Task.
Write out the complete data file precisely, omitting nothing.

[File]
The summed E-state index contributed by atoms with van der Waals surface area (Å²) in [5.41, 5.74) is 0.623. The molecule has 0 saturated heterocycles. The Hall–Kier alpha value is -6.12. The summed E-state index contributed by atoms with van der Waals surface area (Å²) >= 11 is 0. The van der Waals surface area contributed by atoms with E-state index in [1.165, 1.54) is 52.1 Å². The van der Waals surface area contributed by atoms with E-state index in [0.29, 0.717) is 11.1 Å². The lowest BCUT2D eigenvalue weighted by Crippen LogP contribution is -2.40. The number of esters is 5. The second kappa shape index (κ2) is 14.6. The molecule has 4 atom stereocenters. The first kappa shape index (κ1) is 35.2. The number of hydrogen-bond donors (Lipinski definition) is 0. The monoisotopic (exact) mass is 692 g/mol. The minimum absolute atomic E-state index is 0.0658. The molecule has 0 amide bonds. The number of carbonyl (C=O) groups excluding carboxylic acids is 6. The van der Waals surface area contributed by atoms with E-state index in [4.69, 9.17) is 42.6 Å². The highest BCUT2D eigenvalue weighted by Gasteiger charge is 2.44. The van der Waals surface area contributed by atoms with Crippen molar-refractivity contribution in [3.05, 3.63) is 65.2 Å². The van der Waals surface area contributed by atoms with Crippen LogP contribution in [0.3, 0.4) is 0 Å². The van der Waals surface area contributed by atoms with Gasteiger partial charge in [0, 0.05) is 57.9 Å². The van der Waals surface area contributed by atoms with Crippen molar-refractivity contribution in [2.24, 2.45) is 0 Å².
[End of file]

The summed E-state index contributed by atoms with van der Waals surface area (Å²) in [5.41, 5.74) is 0.623. The molecule has 0 saturated heterocycles. The Hall–Kier alpha value is -6.12. The summed E-state index contributed by atoms with van der Waals surface area (Å²) >= 11 is 0. The van der Waals surface area contributed by atoms with E-state index in [1.165, 1.54) is 52.1 Å². The van der Waals surface area contributed by atoms with E-state index in [0.29, 0.717) is 11.1 Å². The lowest BCUT2D eigenvalue weighted by Crippen LogP contribution is -2.40. The number of esters is 5. The second kappa shape index (κ2) is 14.6. The molecule has 4 atom stereocenters. The first kappa shape index (κ1) is 35.2. The number of hydrogen-bond donors (Lipinski definition) is 0. The monoisotopic (exact) mass is 692 g/mol. The minimum absolute atomic E-state index is 0.0658. The molecule has 0 amide bonds. The number of carbonyl (C=O) groups excluding carboxylic acids is 6. The van der Waals surface area contributed by atoms with E-state index in [4.69, 9.17) is 42.6 Å². The highest BCUT2D eigenvalue weighted by Gasteiger charge is 2.44. The van der Waals surface area contributed by atoms with Crippen molar-refractivity contribution in [3.05, 3.63) is 65.2 Å². The van der Waals surface area contributed by atoms with Crippen LogP contribution in [0.3, 0.4) is 0 Å². The van der Waals surface area contributed by atoms with Gasteiger partial charge in [0, 0.05) is 57.9 Å². The van der Waals surface area contributed by atoms with Crippen molar-refractivity contribution in [2.24, 2.45) is 0 Å².